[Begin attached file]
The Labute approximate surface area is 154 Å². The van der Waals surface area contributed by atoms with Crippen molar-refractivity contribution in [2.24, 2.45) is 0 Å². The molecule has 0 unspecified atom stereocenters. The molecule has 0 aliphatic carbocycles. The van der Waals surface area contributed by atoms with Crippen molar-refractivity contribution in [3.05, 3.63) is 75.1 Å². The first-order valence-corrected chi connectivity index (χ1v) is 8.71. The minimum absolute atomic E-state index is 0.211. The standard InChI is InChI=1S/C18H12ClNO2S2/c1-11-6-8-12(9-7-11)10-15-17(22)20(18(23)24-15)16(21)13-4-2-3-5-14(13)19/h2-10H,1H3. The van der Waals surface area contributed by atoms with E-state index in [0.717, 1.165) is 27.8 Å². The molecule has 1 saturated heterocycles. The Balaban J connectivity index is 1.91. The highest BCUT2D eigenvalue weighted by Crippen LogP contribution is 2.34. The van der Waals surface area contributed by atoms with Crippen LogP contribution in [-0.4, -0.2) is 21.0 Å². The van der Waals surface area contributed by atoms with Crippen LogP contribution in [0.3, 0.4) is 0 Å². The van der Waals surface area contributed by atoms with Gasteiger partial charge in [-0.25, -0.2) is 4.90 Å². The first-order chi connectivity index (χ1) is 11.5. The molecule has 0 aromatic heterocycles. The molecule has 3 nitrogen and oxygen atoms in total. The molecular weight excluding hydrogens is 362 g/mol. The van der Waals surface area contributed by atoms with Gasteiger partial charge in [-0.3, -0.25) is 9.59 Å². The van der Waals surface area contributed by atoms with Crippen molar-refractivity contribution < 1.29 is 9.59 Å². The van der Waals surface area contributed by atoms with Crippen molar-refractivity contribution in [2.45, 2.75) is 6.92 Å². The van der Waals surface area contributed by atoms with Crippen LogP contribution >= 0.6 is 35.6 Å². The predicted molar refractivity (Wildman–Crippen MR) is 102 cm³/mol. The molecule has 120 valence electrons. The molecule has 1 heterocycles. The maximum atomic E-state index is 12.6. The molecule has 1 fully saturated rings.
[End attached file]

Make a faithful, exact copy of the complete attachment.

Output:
The Labute approximate surface area is 154 Å². The van der Waals surface area contributed by atoms with Crippen molar-refractivity contribution in [2.24, 2.45) is 0 Å². The molecule has 0 unspecified atom stereocenters. The molecule has 0 aliphatic carbocycles. The van der Waals surface area contributed by atoms with Crippen molar-refractivity contribution in [3.05, 3.63) is 75.1 Å². The first-order valence-corrected chi connectivity index (χ1v) is 8.71. The minimum absolute atomic E-state index is 0.211. The standard InChI is InChI=1S/C18H12ClNO2S2/c1-11-6-8-12(9-7-11)10-15-17(22)20(18(23)24-15)16(21)13-4-2-3-5-14(13)19/h2-10H,1H3. The van der Waals surface area contributed by atoms with E-state index in [0.717, 1.165) is 27.8 Å². The molecule has 1 saturated heterocycles. The Balaban J connectivity index is 1.91. The highest BCUT2D eigenvalue weighted by Crippen LogP contribution is 2.34. The van der Waals surface area contributed by atoms with Crippen LogP contribution in [-0.4, -0.2) is 21.0 Å². The van der Waals surface area contributed by atoms with Crippen LogP contribution in [0.3, 0.4) is 0 Å². The van der Waals surface area contributed by atoms with Gasteiger partial charge in [-0.25, -0.2) is 4.90 Å². The first-order chi connectivity index (χ1) is 11.5. The molecule has 0 aromatic heterocycles. The molecule has 3 nitrogen and oxygen atoms in total. The molecular weight excluding hydrogens is 362 g/mol. The van der Waals surface area contributed by atoms with Gasteiger partial charge in [-0.3, -0.25) is 9.59 Å². The van der Waals surface area contributed by atoms with Crippen molar-refractivity contribution < 1.29 is 9.59 Å². The van der Waals surface area contributed by atoms with Crippen molar-refractivity contribution in [2.45, 2.75) is 6.92 Å². The van der Waals surface area contributed by atoms with Crippen LogP contribution >= 0.6 is 35.6 Å². The predicted molar refractivity (Wildman–Crippen MR) is 102 cm³/mol. The molecule has 120 valence electrons. The molecule has 1 heterocycles. The maximum atomic E-state index is 12.6. The molecule has 1 fully saturated rings.